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I wrote an earlier version of this post over a year ago, when I came thisclose to starting this blog but never pulled the trigger…mostly out of fear. Then a couple days ago I had a brief email exchange with a college friend and brand-new mom about how she was trying to figure out what “normal poop consistency” meant for her week-old son. Yes, that is a totally normal topic of correspondence why are you asking? Then yesterday a dear childhood friend, who is as big a literature geek as I am only who has put her brain to good use and is getting her Ph.D. at Columbia while I write about wiping bottoms, mentioned McEachen’s motto on her blog and I decided It Must Be Meant To Be! and that I should dust off this post and let it see the light of day.
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My high school English teacher had a class motto. Learning and memorizing it was the first order of business for every new class and whenever prompted we were expected to recite it as a group like a mismatched little army of literature geeks.
If anything is odd, inappropriate, confusing or boring,
it’s probably important.
Applied to 11th grade literature, the motto means you’re not supposed to skip the boring parts or assume the confusing parts are just some old white dude using big words. It means that the odd, inappropriate, confusing and boring stuff is where great literature lies waiting to be unraveled by those patient enough to wrestle through it. If you get stuck in it, you’re probably supposed to be stuck in it, and getting un-stuck is where that juicy, satisfying, triumphant stuff we call learning happens.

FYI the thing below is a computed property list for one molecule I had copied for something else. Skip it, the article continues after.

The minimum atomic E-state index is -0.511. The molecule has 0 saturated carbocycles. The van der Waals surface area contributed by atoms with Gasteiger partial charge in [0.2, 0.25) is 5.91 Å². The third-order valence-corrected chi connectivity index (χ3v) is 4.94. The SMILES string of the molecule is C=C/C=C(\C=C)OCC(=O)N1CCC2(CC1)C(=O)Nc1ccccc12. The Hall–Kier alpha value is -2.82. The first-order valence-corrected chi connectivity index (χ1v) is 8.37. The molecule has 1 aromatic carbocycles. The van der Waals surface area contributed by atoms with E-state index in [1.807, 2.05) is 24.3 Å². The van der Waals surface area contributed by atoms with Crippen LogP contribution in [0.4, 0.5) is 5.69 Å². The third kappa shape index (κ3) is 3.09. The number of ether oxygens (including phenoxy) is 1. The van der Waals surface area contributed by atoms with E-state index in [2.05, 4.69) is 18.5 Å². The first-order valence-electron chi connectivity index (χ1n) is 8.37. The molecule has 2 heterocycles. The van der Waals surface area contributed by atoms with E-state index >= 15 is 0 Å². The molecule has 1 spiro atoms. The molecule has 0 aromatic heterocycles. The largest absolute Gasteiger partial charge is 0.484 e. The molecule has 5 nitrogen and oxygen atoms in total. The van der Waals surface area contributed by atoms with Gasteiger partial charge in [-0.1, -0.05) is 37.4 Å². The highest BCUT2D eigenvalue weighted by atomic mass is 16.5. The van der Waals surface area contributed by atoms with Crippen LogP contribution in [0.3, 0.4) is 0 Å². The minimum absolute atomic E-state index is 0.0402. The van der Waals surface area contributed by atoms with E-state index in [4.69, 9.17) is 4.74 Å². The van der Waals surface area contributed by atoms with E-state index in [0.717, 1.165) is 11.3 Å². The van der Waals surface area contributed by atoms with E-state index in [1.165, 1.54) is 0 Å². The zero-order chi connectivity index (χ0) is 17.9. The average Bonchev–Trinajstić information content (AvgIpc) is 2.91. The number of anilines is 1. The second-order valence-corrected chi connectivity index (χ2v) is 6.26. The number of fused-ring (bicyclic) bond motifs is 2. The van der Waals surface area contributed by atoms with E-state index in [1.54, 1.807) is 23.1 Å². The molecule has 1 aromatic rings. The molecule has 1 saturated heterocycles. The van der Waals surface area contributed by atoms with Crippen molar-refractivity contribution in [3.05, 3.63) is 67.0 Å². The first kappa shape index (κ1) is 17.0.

But I also love this motto as a mom. Isn’t that really what “mommy instinct” is? The ability to sort through the unending pieces of data we are given (every possible shade and consistency of poop, for example) and identify the outliers? When something just doesn’t seem right – with behavior, appetite, temperament, the sound of a cry, or the color of snot/poop/puke – our radar goes off. We slow down. We pay closer attention. We interpret, hypothesize, look for connections and comparisons, over-analyze and, yes, worry. We ask ourselves, our spouses, our girlfriends: what does it mean?
For me, parenting my children is no different than reading a book. You can skim and get the basic plot and chances are you won’t bomb the quiz (unless you have McEach, of course), or you can commit to the real meat of it – the parts that make your brow furrow and your brain hurt and your heart skip a beat – and, I believe, reap the rewards of a higher level of understanding and (perhaps?) the true meaning of love.
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:: the post after the post ::
So like I said, I wrote this over a year ago, in May 2010. Had I had the guts to start blogging then, I might also have thought to send this post to Mr. McEachen and let him know that not only did I still remember his class motto, but that I had applied it to parenting. I might have told him that I still ask “So what?” when I’m writing something that doesn’t feel pointed or persuasive enough, and that I’m still analyzing literature. Just before Thanksgiving last year, Mr. McEachen died suddenly of a heart attack, so unfortunately I did none of those things in time. Not to get all “seize the day” or anything, but … yeah. Seize the day.